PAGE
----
by Geoff Larcom, Published June 08, 2012
IN HONOR OF THE MANY LIVES LOST IN THE ATTACKS OF SEPTEMBER 11, 2001, AND TO RECALL/
THE COURAGE SHOWN BY SO MANY ON THAT DAY, WE SOLEMNLY PLACE THIS MEMORIAL HERE.
MAY WE FOREVER REMEMBER THEIR LIVES AND THEIR COURAGE. -- EASTERN MICHIGAN UNIVERSITY, SEPTEMBER 11, 2011
This simple yet powerful message was recently sand blasted onto the cement steps of the 9/11 Memorial at Eastern Michigan University. The message adds to the impact of the memorial, which was dedicated on Sept. 11, 2011, during a public ceremony at the memorial site, next to Pease Auditorium on the southeast end of campus.
The wording for the message was proposed by Mark Higbee, a professor of American History at Eastern who served on an ad-hoc committee that discussed the design for the memorial last summer.
"It was run by our ad-hoc committee and everyone loved (the message)," said John Donegan, EMU's chief of operations, who oversaw construction of the memorial.
The lettering was put in place on May 19 by Arnet's Monuments, a longtime area monument specialist that has locations in Ann Arbor and Ypsilanti. The lettering cost $1,900.
Donegan said long-term plans for the memorial could include more seating in the area, and an accessible path so wheelchair traffic can get atop the platform. He noted that either initiative would require a special discussion on what sort of funding could be obtained or generated, and would take into consideration the other capital needs on campus.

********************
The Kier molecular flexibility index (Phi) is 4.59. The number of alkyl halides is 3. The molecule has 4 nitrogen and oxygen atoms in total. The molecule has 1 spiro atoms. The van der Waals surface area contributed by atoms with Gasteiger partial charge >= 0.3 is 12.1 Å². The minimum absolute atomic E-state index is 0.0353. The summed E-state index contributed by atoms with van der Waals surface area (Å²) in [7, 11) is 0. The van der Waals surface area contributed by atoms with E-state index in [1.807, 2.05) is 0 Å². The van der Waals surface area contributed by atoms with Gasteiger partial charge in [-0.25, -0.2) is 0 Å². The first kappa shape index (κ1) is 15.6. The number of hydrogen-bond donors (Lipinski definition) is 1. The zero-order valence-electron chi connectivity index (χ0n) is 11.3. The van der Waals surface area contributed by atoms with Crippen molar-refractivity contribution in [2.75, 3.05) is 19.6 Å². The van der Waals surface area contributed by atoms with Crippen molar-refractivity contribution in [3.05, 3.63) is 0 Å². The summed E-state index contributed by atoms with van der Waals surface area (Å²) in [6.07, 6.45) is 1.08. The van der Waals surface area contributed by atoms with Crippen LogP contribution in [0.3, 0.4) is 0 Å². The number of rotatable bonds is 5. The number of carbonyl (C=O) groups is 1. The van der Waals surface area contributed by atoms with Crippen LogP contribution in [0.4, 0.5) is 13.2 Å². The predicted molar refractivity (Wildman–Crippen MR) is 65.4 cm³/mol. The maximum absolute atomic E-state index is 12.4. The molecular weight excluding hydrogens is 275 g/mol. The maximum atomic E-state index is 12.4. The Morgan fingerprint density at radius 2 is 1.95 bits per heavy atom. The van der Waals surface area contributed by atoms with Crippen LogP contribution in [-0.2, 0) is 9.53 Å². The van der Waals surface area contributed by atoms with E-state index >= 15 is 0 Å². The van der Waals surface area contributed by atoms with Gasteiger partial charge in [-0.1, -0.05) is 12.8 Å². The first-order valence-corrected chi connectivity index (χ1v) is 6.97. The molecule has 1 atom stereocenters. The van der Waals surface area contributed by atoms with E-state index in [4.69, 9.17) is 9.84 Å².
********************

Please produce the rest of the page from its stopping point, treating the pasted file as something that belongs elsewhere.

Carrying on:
The 14-foot steel support beam from what is presumed to be the South Tower of the World Trade Center weighs about 6800 pounds, and is pockmarked with dents made from molten metal falling on the beam.
Written on the side are "south," which is presumed to mean the South Tower, the second one hit but the first to collapse. The number "74" inscribed appears to mean the 74th floor, just several floors from the 78th floor, where the second plane crashed into the tower.
A side on one end of the beam is simply sheared off, testimony to the overwhelming forces at play in the collapse of the tower. It is as if the beam had simply been torn away.
The beam was formally unveiled on Sept. 11, 2011, on the tenth anniversary of the attacks, during a brief and moving afternoon ceremony at Pease Park. It rests on two six-inch concrete supports, which stand atop a circular platform with steps.
The memorial and the site came out of discussions of a committee of faculty, students and administrators formed shortly after the beam's arrival on campus last August. Among the key distinctions was labeling the beam's display a "memorial" rather than a "monument."
Whereas a monument has the effect of being thrust upon you in terms of its position and prominence, the committee thought EMU's display should be more reserved and respectful, and not directly accessible to passersby, said Colin Blakely, head of the EMU art department, who served on the committee.
The Pease site, situated in the low-lying, southeast corner of campus and partially shielded by trees and tucked into a hill, offered the perfect venue for experiencing the memorial in a setting that can offer quiet and individual reflection. The location, at the corner of Cross and Perrin streets, epitomizes the town-gown nature of the memorial.
"It's really a community piece," Donegan says.
The project cost $25,000, and was primarily paid for by donations and in-kind contributions.
Donegan and a colleague transported the beam to campus last August after picking it up from the New York Port Authority, which gifted the artifact to the University after receiving a letter from EMU president Susan Martin. Other such artifacts are being distributed around the country by the port authority, as a means of preserving the memory of the attacks and the brave response of so many Americans.